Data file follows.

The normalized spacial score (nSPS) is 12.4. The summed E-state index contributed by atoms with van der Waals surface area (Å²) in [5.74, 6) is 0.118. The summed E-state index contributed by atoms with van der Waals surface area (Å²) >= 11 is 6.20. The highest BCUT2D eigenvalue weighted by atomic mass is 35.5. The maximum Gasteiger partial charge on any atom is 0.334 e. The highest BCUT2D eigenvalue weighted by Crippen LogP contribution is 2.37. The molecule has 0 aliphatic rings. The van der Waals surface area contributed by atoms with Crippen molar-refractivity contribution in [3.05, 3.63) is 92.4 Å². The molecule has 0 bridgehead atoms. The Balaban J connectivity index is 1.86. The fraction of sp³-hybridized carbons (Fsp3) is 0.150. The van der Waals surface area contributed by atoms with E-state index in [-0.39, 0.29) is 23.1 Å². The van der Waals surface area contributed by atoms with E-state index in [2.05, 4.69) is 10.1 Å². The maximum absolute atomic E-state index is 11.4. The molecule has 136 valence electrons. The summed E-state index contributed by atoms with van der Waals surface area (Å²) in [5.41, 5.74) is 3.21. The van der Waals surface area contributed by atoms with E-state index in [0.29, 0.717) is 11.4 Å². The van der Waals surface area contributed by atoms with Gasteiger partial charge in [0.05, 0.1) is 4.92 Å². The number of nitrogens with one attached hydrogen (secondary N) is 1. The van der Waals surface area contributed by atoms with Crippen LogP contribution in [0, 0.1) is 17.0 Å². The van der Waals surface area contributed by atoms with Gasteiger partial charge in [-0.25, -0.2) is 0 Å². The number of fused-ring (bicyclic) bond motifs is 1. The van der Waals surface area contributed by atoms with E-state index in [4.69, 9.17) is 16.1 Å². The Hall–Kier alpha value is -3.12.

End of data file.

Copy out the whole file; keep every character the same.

The normalized spacial score (nSPS) is 12.4. The summed E-state index contributed by atoms with van der Waals surface area (Å²) in [5.74, 6) is 0.118. The summed E-state index contributed by atoms with van der Waals surface area (Å²) >= 11 is 6.20. The highest BCUT2D eigenvalue weighted by atomic mass is 35.5. The maximum Gasteiger partial charge on any atom is 0.334 e. The highest BCUT2D eigenvalue weighted by Crippen LogP contribution is 2.37. The molecule has 0 aliphatic rings. The van der Waals surface area contributed by atoms with Crippen molar-refractivity contribution in [3.05, 3.63) is 92.4 Å². The molecule has 0 bridgehead atoms. The Balaban J connectivity index is 1.86. The fraction of sp³-hybridized carbons (Fsp3) is 0.150. The van der Waals surface area contributed by atoms with E-state index in [-0.39, 0.29) is 23.1 Å². The van der Waals surface area contributed by atoms with E-state index in [2.05, 4.69) is 10.1 Å². The maximum absolute atomic E-state index is 11.4. The molecule has 136 valence electrons. The summed E-state index contributed by atoms with van der Waals surface area (Å²) in [5.41, 5.74) is 3.21. The van der Waals surface area contributed by atoms with E-state index in [0.29, 0.717) is 11.4 Å². The van der Waals surface area contributed by atoms with Gasteiger partial charge in [0.05, 0.1) is 4.92 Å². The number of nitrogens with one attached hydrogen (secondary N) is 1. The van der Waals surface area contributed by atoms with Crippen LogP contribution in [0, 0.1) is 17.0 Å². The van der Waals surface area contributed by atoms with Gasteiger partial charge in [-0.25, -0.2) is 0 Å². The number of fused-ring (bicyclic) bond motifs is 1. The van der Waals surface area contributed by atoms with E-state index in [4.69, 9.17) is 16.1 Å². The Hall–Kier alpha value is -3.12.